The Bowdoinham Recycling Barn has housed the town’s recycling program for three decades. The Times Record

The Bowdoinham Select Board took its latest step toward returning its recycling services to the Recycling Barn last week, sending a draft lease agreement to the owner of the property.

Barn owner David Berry said he will review the document and propose possible changes before signing.

The town had leased the barn for 30 years, prior to 2020, when the select board voted to move operations to public works facility after officials raised concerns about the safety of the building.

Since then, Berry has been working to address those structural and safety issues so the recycling program could return. Berry said all repair recommendations made by the town fire marshal have been addressed, including new railings, rehanging of doors, a new foundation and a new concrete floor. He said the upgrades cost $30,000 at his own expense.

Town Manager Nicole Briand said the board has proposed a monthly payment of $1,616 to lease the barn, totaling $19,392 for the year.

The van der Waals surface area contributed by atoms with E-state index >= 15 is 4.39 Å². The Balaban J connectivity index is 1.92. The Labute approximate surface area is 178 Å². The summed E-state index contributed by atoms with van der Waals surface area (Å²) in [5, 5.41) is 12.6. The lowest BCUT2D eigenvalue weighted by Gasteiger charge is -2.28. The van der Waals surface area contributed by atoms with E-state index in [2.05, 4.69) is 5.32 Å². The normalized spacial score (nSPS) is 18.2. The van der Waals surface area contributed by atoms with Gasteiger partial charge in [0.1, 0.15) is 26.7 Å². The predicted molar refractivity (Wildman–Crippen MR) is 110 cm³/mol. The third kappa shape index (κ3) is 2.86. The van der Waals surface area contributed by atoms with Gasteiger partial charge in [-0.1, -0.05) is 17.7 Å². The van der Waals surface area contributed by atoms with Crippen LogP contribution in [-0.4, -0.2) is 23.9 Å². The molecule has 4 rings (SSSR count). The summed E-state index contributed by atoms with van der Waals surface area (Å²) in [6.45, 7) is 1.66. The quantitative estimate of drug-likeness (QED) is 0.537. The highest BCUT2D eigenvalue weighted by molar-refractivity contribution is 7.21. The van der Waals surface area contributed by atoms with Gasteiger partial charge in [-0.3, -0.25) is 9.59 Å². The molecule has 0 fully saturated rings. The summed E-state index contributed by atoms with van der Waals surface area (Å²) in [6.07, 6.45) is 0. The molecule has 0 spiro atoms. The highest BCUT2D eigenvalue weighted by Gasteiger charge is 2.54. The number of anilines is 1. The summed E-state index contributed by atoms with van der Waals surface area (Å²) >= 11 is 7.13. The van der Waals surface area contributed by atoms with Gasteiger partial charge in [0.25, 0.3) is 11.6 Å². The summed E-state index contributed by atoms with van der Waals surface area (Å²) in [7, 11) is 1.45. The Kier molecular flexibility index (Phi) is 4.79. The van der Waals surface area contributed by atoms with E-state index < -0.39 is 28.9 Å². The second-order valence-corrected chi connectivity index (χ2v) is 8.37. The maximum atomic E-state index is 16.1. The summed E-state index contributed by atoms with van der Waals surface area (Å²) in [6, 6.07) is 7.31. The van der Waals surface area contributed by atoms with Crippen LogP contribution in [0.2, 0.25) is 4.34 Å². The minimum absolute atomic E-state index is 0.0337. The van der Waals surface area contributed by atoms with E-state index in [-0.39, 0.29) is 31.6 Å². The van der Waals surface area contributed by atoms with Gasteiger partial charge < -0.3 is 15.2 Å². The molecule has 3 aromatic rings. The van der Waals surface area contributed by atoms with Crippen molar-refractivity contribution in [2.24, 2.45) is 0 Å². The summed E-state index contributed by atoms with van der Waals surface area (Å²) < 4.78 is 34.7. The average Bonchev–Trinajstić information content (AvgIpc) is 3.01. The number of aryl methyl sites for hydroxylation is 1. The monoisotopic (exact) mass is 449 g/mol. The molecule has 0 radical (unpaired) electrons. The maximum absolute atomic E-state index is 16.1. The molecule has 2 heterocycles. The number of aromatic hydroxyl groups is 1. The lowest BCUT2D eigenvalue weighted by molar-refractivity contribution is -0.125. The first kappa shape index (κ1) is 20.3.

Berry said originally the town suggested $16,000 a year, but he requested a $3,000 bump to offset the cost of the building repairs he had made. By increasing the rent to $19,392 a year, Berry said this allows the town to reimburse him for the upgrades made at 10% a year over 10 years.


Berry said that other than minor repairs, any upgrades going forward would be at the expense of the town.

Knowing he could make more money with the barn by “renting it out to store boats in,” Berry said his passion for the recycling program he started in the 1980s is more important and he wants to use the barn as a “facility for the town.”

“I’m still trying to improve the program so we can get off to a new start,” said Berry.

Berry said the new lease refers to the barn as a “transfer station,” which drastically differs from the purpose of a recycling center.  He said it could be done, but would require opening another building adjacent to the barn and would be very expensive for the town.

“I doubt the town would want to spend that much money,” said Berry.

Once corrections have been made to the agreement Berry said he hopes to sign a lease with the town by Sept. 27.

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